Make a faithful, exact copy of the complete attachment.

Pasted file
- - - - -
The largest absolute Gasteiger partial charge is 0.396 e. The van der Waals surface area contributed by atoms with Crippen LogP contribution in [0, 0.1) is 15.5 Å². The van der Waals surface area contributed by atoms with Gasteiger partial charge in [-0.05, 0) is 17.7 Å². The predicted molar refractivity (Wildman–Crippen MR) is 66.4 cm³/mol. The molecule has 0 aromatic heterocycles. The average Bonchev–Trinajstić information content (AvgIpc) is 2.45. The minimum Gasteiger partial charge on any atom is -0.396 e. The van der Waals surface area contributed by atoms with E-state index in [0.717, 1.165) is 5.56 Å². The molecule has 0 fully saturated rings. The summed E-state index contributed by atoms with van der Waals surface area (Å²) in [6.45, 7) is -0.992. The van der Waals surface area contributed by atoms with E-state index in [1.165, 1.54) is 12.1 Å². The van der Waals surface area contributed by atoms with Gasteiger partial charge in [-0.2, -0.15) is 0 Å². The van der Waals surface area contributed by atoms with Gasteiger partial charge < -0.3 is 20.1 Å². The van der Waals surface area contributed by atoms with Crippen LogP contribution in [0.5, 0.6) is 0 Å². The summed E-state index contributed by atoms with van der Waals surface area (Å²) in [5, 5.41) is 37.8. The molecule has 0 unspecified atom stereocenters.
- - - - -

The largest absolute Gasteiger partial charge is 0.396 e. The van der Waals surface area contributed by atoms with Crippen LogP contribution in [0, 0.1) is 15.5 Å². The van der Waals surface area contributed by atoms with Gasteiger partial charge in [-0.05, 0) is 17.7 Å². The predicted molar refractivity (Wildman–Crippen MR) is 66.4 cm³/mol. The molecule has 0 aromatic heterocycles. The average Bonchev–Trinajstić information content (AvgIpc) is 2.45. The minimum Gasteiger partial charge on any atom is -0.396 e. The van der Waals surface area contributed by atoms with E-state index in [0.717, 1.165) is 5.56 Å². The molecule has 0 fully saturated rings. The summed E-state index contributed by atoms with van der Waals surface area (Å²) in [6.45, 7) is -0.992. The van der Waals surface area contributed by atoms with E-state index in [1.165, 1.54) is 12.1 Å². The van der Waals surface area contributed by atoms with Gasteiger partial charge in [-0.2, -0.15) is 0 Å². The van der Waals surface area contributed by atoms with Gasteiger partial charge < -0.3 is 20.1 Å². The van der Waals surface area contributed by atoms with Crippen LogP contribution in [0.5, 0.6) is 0 Å². The summed E-state index contributed by atoms with van der Waals surface area (Å²) in [5, 5.41) is 37.8. The molecule has 0 unspecified atom stereocenters.